“All I ever wanted to do was marry Aiyana,” muttered Kendra, rubbing her hands over her face. “Okay. Diana, check me on this, and tell me if I’m going off base.”
“Assume that the Primus is behind this. We don’t know why, but I’ll bet – oh, shit.”
“What?” exclaimed Kyran.
“Two things. First, Cass has been poking them in the nose for years with the HLC boost fees. She’s upped the price per kilo by, oh, six hundred percent? Something like that, and it wasn’t cheap before. Then you add in the launch, when I said we were going to meet all challenges? And it’s not like we’ve exactly hidden ourselves; Cass’s position at HLC has been public knowledge, and she personally replied to the protests about the price increases. And I’ve been visible all my professional life, and even more so since we went public with Enterprise.” She shook her head. “We knew that we’d get crazies, which is why we always had guards, but we didn’t think we’d have an interplanetary crazy.”
“I believe your analysis to be accurate so far, Admiral,” said Diana.
“Then we have Artemis, or the Primus, it doesn’t really matter which, specifically targeting Cass and I, because I made that stupid speech. Not the Terran Federation, as such, but us.”
“Admiral, you can’t beat yourself up –” Kyran started to protest, but stopped when Kendra shook her head.
“I knew what I was doing. I said what I said because I was pissed at them for what they’ve been doing, what the results of that are going to be, and getting all of us dragged into it. Hell, I expected them to take a shot at Enterprise, or Diana. We’ve been preparing for that for weeks, months even! I never expected they’d take out an Earthside target.” She stopped, her face twisting in pain. “I’m going to be living with that for a long time.”
“The burden of command,” Mia said sympathetically.
Taking a deep breath, Kendra continued. “If I were the Primus, I’d be considering a strike on Diana. Probably sometime in next few hours, but almost certainly today. Diana?”
“Agreed, Admiral. The leadership would believe you and Cass to be out of the picture, and would therefore conclude that there would be confusion and chaos aboard the station, leading to an ineffective defense.”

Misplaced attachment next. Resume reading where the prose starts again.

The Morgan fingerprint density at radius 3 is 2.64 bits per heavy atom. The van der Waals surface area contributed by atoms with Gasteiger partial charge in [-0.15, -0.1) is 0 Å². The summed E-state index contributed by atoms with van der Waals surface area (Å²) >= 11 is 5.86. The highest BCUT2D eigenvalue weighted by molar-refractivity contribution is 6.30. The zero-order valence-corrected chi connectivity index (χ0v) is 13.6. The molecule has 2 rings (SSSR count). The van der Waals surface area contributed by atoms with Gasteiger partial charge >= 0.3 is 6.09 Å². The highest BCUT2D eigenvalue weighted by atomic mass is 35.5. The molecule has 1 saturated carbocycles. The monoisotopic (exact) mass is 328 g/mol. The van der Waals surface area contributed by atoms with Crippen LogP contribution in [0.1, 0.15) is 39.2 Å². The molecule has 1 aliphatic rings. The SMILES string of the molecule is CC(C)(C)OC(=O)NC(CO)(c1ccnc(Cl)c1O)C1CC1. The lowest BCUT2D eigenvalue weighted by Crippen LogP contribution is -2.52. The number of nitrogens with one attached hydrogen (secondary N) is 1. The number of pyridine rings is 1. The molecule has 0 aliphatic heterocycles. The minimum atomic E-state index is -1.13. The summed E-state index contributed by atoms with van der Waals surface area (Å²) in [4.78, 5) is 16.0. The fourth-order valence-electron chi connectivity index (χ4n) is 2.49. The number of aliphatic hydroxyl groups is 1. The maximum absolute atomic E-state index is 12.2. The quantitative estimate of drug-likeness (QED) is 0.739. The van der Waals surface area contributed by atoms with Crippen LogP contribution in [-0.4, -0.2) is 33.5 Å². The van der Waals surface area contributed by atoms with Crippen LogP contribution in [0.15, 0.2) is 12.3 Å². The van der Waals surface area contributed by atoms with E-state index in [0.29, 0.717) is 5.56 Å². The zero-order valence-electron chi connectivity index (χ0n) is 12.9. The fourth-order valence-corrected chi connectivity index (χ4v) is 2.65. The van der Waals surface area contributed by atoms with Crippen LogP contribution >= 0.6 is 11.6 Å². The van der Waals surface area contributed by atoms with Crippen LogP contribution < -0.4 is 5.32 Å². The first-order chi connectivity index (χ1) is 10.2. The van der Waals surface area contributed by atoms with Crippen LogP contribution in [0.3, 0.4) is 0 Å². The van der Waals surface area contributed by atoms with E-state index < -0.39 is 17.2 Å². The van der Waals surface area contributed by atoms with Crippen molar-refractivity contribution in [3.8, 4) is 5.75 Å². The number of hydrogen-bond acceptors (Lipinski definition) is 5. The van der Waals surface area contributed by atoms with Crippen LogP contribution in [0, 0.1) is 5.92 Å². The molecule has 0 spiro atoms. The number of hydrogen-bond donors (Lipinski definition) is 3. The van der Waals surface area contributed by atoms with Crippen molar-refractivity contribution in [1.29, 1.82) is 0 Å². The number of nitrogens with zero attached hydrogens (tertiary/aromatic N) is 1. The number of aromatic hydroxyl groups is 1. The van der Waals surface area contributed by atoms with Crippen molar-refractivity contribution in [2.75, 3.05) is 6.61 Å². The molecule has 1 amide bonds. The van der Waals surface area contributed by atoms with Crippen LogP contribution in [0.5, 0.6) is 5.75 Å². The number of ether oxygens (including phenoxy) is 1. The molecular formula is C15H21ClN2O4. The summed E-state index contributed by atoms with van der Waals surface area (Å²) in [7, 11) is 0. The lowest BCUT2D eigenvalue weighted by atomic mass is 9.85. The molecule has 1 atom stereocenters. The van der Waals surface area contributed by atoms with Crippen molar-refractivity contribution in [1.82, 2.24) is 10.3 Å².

“Right. And that’s obviously not the case, so let’s plan a little surprise for them. Mia, how many Wolves can you maintain on plus five?”
“We can hold six on plus five, Admiral,” said Mia. “At least for a few hours.”
“Admiral, I would suggest waiting before setting three Divisions on plus five,” said Diana.
“Psychologically, the lowest point for humans are the hours immediately preceding dawn, roughly three to five hundred. Added to the expected psychological impact of your deaths, and that would be the most likely time for any attack from Artemis.”
“I agree,” said Mia. “I’d like my crews to get as much rest as possible, if we’re expecting them to get into a furball.”
“Seems good. Kyran, are the missiles ready?”
“They can be launched at any time. It would take about ten seconds to fire them all off, to avoid any interference. Reload would take longer; we don’t really have a system for that worked out for this station.”
“I know you have plans to fix that on the new station. Missiles are good. Crew rest, then half the Wolves on plus five, no later than oh four hundred. Kyran, I want you and your staff to direct all of your sensor power towards Luna. I want you to know where every piece of junk is between here and there.”
“Admiral, that might not be prudent,” said Diana. “That assumes a single threat axis. We have no reason to believe that Artemis will restrict their attack in any way. Logically –”
“Logic only goes so far, Diana. Humans are fundamentally illogical and prone to follow their emotions.”
“I have noticed this. It makes my job more challenging, sometimes.”
“Get used to it. Not only are we illogical, we are inconsistent and unpredictable. That said, and given what we’ve seen of Artemis so far, I’m going to say they won’t go for subtle or tricky. Clever, maybe, but not tricky. To me that says they’re probably going to try to get as close as possible before they attack, give us as little time to react as they can while maximizing their chances of a hit.”
“Your suppositions are logical, Admiral, but that contradicts what you informed me was fact.”
“And proves it. In this, you’re going to have to trust me.”
“Yes, Admiral. I will concentrate my efforts along the Lunar axis.”
“Good. Mia, I want a plan to use the Wolves to knock out the satellites they have spying on us.”
“Already in the can, Admiral. We’ve been playing with that as a practice scenario.”